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An abugida, or syllabics, is a writing system composed of base letters denoting consonants with an inherent following vowel, which are consistently modified to indicate other vowels, or the lack of a vowel. Such a consonant with either an inherent or marked vowel is called an akshara.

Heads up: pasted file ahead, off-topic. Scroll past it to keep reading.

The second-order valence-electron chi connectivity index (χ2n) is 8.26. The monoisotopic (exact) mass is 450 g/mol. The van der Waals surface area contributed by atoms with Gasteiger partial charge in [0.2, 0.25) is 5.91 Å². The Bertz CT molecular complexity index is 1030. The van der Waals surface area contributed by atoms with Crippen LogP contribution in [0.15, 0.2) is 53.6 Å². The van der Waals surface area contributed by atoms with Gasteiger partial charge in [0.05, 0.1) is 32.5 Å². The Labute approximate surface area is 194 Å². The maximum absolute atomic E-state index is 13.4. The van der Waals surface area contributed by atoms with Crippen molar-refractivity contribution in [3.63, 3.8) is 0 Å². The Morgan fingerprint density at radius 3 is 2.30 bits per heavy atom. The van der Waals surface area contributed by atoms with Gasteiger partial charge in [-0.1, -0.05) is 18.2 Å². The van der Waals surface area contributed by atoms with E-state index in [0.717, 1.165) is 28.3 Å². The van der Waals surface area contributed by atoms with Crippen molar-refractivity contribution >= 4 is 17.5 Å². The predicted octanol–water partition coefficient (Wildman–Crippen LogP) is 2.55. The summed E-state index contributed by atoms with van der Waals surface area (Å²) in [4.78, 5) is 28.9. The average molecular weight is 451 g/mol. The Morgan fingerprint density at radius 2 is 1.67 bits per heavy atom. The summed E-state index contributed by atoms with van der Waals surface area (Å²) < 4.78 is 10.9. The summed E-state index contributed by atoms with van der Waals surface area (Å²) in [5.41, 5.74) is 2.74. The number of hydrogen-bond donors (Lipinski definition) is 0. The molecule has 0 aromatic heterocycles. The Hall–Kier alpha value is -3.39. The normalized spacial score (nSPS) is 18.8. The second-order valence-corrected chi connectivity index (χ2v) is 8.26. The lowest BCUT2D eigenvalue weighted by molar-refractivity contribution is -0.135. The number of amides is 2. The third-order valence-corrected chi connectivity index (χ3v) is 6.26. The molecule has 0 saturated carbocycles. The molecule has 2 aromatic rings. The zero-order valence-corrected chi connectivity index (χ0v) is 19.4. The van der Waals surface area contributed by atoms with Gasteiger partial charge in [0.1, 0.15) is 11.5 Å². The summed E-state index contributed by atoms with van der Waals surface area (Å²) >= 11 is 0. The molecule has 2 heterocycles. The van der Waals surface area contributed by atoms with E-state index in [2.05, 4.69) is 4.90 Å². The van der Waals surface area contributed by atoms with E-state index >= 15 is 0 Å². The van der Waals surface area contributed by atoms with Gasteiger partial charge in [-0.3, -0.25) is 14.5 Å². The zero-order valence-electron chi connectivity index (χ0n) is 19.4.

The diacritics may appear above, below, to the left, or to the right of the consonantal character, they may surround it, or be indicated by turning it in in either of four directions, depending both on the script and the individual diacritic. Some scripts have agglomerate consonants, and place diacritics at their beginning or end, rather than attaching them to the actually modified syllable.